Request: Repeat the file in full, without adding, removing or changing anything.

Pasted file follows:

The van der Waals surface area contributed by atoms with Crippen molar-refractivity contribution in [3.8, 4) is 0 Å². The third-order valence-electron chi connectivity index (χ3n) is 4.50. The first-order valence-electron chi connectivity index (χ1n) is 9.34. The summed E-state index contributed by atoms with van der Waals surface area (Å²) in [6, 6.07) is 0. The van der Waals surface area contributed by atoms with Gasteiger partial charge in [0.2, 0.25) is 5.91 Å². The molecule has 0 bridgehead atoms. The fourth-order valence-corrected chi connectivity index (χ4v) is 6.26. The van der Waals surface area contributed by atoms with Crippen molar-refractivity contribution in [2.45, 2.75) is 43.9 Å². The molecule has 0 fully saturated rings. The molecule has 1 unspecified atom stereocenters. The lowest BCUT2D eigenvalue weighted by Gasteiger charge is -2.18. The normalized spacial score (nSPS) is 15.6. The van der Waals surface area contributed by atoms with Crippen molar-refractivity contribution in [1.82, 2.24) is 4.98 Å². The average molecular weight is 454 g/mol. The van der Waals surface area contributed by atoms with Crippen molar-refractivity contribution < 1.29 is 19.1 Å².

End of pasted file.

The van der Waals surface area contributed by atoms with Crippen molar-refractivity contribution in [3.8, 4) is 0 Å². The third-order valence-electron chi connectivity index (χ3n) is 4.50. The first-order valence-electron chi connectivity index (χ1n) is 9.34. The summed E-state index contributed by atoms with van der Waals surface area (Å²) in [6, 6.07) is 0. The van der Waals surface area contributed by atoms with Gasteiger partial charge in [0.2, 0.25) is 5.91 Å². The molecule has 0 bridgehead atoms. The fourth-order valence-corrected chi connectivity index (χ4v) is 6.26. The van der Waals surface area contributed by atoms with Crippen molar-refractivity contribution in [2.45, 2.75) is 43.9 Å². The molecule has 0 fully saturated rings. The molecule has 1 unspecified atom stereocenters. The lowest BCUT2D eigenvalue weighted by Gasteiger charge is -2.18. The normalized spacial score (nSPS) is 15.6. The van der Waals surface area contributed by atoms with Crippen molar-refractivity contribution in [1.82, 2.24) is 4.98 Å². The average molecular weight is 454 g/mol. The van der Waals surface area contributed by atoms with Crippen molar-refractivity contribution < 1.29 is 19.1 Å².